Built for a young family of Spartan-minded clients, architect Felix Oesch's spare, concrete prefab outside of Zurich is a marvel of clean living.
For a nation of only 7.5 million, Switzerland has always punched well above its weight in terms of design. During the interwar years, the “Swiss Style” played a pioneering role in contemporary graphic design; today Swiss furniture manufacturer Vitra leads the pack, and the likes of Herzog & de Meuron and Peter Zumthor reside at architecture’s bleeding edge. Of course, the country was also the birthplace of Charles-Édouard Jeanneret, or Le Corbusier, as he’s better known.
It’s impossible not to think of Corbu as I step out of the car and on to the driveway of Christof Meili and Farzaneh Moinian’s home. Although only two years old, it owes a significant debt to the godfather of modernism, as its architect, Felix Oesch, is happy enough to confess. “There was never a discussion about style,” he tells me. “When Christof and Farzaneh told me one day that they’d seen the Petite Maison, then for me it was clear. My design would fit.”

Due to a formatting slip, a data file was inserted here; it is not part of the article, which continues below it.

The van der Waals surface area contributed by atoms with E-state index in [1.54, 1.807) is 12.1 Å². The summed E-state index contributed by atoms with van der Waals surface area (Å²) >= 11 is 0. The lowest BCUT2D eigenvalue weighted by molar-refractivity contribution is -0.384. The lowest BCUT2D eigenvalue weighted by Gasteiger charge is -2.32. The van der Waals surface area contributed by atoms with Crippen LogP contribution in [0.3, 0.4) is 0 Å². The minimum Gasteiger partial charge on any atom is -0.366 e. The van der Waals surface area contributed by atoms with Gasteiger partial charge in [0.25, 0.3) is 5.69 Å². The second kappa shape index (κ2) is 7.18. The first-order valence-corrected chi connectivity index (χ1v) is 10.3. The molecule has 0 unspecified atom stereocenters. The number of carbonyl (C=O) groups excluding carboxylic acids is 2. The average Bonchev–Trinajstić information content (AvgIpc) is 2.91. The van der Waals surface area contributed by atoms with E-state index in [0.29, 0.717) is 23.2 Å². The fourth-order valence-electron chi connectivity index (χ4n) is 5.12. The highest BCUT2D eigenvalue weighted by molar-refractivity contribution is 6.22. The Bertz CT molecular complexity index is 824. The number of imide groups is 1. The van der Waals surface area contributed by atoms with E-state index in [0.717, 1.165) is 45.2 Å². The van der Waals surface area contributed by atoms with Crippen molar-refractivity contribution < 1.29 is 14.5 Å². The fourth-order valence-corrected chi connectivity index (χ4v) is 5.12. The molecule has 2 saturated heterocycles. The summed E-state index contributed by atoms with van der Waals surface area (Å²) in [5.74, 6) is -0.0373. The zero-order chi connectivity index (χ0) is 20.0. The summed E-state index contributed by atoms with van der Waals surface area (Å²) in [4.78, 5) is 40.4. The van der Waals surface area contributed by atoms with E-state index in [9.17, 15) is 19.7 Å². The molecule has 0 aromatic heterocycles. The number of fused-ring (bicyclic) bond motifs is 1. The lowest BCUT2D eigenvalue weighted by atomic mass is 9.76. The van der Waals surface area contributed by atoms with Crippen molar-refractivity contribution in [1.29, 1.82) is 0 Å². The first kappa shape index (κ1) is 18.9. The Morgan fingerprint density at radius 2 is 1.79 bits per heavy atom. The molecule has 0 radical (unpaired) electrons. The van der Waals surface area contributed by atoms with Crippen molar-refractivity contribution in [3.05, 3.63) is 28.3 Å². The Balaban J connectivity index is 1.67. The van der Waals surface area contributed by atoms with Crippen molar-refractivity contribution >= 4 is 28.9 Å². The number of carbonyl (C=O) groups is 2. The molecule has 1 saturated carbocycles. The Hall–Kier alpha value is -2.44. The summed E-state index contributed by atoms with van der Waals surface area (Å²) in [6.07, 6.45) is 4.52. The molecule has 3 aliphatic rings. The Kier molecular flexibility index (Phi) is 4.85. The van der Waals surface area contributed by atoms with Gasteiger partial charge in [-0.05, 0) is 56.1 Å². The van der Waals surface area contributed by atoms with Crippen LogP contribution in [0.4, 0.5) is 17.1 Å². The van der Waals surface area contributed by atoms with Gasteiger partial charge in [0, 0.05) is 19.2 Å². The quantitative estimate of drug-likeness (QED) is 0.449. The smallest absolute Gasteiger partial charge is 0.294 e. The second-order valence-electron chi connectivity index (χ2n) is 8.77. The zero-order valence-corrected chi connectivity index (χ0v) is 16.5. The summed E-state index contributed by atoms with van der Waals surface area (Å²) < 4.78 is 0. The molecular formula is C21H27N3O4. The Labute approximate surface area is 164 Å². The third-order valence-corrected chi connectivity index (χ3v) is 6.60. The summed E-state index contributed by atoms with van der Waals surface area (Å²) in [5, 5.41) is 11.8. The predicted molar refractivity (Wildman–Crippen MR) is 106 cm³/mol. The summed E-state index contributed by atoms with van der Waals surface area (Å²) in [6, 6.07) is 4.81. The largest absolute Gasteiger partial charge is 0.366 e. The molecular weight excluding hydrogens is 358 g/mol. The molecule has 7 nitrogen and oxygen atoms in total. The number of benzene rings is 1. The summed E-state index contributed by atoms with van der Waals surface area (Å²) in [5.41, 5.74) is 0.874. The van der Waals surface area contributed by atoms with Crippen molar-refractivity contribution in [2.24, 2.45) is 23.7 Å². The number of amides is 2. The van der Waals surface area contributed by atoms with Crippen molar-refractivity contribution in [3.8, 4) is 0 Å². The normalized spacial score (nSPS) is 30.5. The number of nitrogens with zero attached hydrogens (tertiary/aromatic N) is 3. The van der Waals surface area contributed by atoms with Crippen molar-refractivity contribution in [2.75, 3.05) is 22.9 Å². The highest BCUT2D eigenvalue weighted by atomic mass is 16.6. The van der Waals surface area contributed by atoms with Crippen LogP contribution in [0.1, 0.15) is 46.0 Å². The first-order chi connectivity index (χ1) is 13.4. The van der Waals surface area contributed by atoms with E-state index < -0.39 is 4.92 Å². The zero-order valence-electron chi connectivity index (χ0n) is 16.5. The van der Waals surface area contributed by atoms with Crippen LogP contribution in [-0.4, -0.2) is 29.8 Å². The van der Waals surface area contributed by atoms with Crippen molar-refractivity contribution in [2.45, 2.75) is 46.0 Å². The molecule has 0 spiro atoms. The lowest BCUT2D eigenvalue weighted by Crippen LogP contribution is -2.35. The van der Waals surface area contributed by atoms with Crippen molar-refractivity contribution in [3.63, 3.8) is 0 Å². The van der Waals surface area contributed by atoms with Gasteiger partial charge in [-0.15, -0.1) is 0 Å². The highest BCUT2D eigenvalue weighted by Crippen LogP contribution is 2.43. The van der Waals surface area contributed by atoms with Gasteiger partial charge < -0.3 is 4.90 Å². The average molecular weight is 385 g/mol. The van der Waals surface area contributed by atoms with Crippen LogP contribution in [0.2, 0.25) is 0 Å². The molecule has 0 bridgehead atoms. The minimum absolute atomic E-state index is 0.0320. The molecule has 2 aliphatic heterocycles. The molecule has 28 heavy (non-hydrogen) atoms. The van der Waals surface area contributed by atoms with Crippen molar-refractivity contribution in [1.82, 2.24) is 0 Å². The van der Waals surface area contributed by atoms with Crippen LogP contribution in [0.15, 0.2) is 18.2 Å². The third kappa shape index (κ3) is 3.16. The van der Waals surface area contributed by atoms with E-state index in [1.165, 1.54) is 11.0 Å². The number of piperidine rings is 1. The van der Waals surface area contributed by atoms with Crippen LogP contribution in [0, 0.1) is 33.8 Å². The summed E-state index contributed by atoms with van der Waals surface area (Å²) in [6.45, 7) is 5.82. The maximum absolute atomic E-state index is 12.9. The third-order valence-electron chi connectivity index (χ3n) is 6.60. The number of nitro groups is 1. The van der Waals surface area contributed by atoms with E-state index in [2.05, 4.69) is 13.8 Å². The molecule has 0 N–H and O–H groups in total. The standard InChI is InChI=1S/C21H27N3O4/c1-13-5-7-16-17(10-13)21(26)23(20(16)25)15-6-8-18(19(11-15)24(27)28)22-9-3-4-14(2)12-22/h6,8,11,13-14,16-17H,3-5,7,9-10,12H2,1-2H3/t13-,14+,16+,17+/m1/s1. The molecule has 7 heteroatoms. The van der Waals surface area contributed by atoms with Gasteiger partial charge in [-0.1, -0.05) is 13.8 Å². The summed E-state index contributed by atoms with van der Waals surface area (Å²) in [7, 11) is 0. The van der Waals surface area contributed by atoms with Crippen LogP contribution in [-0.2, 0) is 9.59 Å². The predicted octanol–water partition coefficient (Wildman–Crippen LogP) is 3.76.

The house is a short walk from the center of Eglisau, a small town 20 minutes from Zurich Airport, on a slope between the bustling Schaffhauser-strasse, which links Switzerland to Germany, and the Rhine. The manner in which the house functions is largely dictated by its locale. The architect’s job was to reduce the noise from the road and orient the building south toward the beautiful, almost emerald green river. However, its look was a more personal choice and perhaps betrays the couple’s roots in design and architecture. Meili trained as an urban planner before becoming an IT consultant, and Moinian is an industrial designer, working on projects such as the Transrapid system for Deutsche Bahn and interiors for Swiss International Air Lines when not looking after their 14-month-old daughter, Anaïs. The pair, who met when their companies shared an office space, commissioned Oesch after seeing one of his houses in a Swiss design magazine.